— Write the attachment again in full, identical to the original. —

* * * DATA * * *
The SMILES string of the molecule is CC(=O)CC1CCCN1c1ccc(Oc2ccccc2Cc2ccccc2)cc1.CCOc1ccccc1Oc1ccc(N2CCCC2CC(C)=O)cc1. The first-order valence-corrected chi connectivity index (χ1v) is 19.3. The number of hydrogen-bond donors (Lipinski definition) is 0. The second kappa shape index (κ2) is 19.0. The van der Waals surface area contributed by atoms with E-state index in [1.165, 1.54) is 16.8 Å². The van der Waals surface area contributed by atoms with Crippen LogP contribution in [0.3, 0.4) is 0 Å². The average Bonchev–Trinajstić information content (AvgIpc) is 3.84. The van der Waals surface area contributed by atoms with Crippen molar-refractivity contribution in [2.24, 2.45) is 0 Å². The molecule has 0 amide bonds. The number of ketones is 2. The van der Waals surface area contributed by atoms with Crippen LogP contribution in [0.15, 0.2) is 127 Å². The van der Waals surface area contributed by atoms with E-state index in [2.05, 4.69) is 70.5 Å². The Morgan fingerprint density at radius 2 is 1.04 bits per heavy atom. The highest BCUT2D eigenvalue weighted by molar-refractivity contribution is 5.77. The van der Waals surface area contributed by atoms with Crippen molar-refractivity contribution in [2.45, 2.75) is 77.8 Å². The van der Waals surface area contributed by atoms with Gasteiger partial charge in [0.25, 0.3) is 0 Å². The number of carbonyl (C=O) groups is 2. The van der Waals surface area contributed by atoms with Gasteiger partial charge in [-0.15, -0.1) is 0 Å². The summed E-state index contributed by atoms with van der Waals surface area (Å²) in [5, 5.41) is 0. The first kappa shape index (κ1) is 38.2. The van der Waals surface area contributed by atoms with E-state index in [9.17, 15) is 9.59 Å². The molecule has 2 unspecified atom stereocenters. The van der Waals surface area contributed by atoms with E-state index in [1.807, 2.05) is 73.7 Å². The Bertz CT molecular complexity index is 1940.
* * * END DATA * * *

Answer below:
The SMILES string of the molecule is CC(=O)CC1CCCN1c1ccc(Oc2ccccc2Cc2ccccc2)cc1.CCOc1ccccc1Oc1ccc(N2CCCC2CC(C)=O)cc1. The first-order valence-corrected chi connectivity index (χ1v) is 19.3. The number of hydrogen-bond donors (Lipinski definition) is 0. The second kappa shape index (κ2) is 19.0. The van der Waals surface area contributed by atoms with E-state index in [1.165, 1.54) is 16.8 Å². The van der Waals surface area contributed by atoms with Crippen LogP contribution in [0.3, 0.4) is 0 Å². The average Bonchev–Trinajstić information content (AvgIpc) is 3.84. The van der Waals surface area contributed by atoms with Crippen molar-refractivity contribution in [2.24, 2.45) is 0 Å². The molecule has 0 amide bonds. The number of ketones is 2. The van der Waals surface area contributed by atoms with Crippen LogP contribution in [0.15, 0.2) is 127 Å². The van der Waals surface area contributed by atoms with E-state index in [2.05, 4.69) is 70.5 Å². The Morgan fingerprint density at radius 2 is 1.04 bits per heavy atom. The highest BCUT2D eigenvalue weighted by molar-refractivity contribution is 5.77. The van der Waals surface area contributed by atoms with Crippen molar-refractivity contribution in [2.45, 2.75) is 77.8 Å². The van der Waals surface area contributed by atoms with Gasteiger partial charge in [0.25, 0.3) is 0 Å². The number of carbonyl (C=O) groups is 2. The van der Waals surface area contributed by atoms with Gasteiger partial charge in [-0.15, -0.1) is 0 Å². The summed E-state index contributed by atoms with van der Waals surface area (Å²) in [5, 5.41) is 0. The first kappa shape index (κ1) is 38.2. The van der Waals surface area contributed by atoms with E-state index in [9.17, 15) is 9.59 Å². The molecule has 2 unspecified atom stereocenters. The van der Waals surface area contributed by atoms with E-state index in [1.807, 2.05) is 73.7 Å². The Bertz CT molecular complexity index is 1940.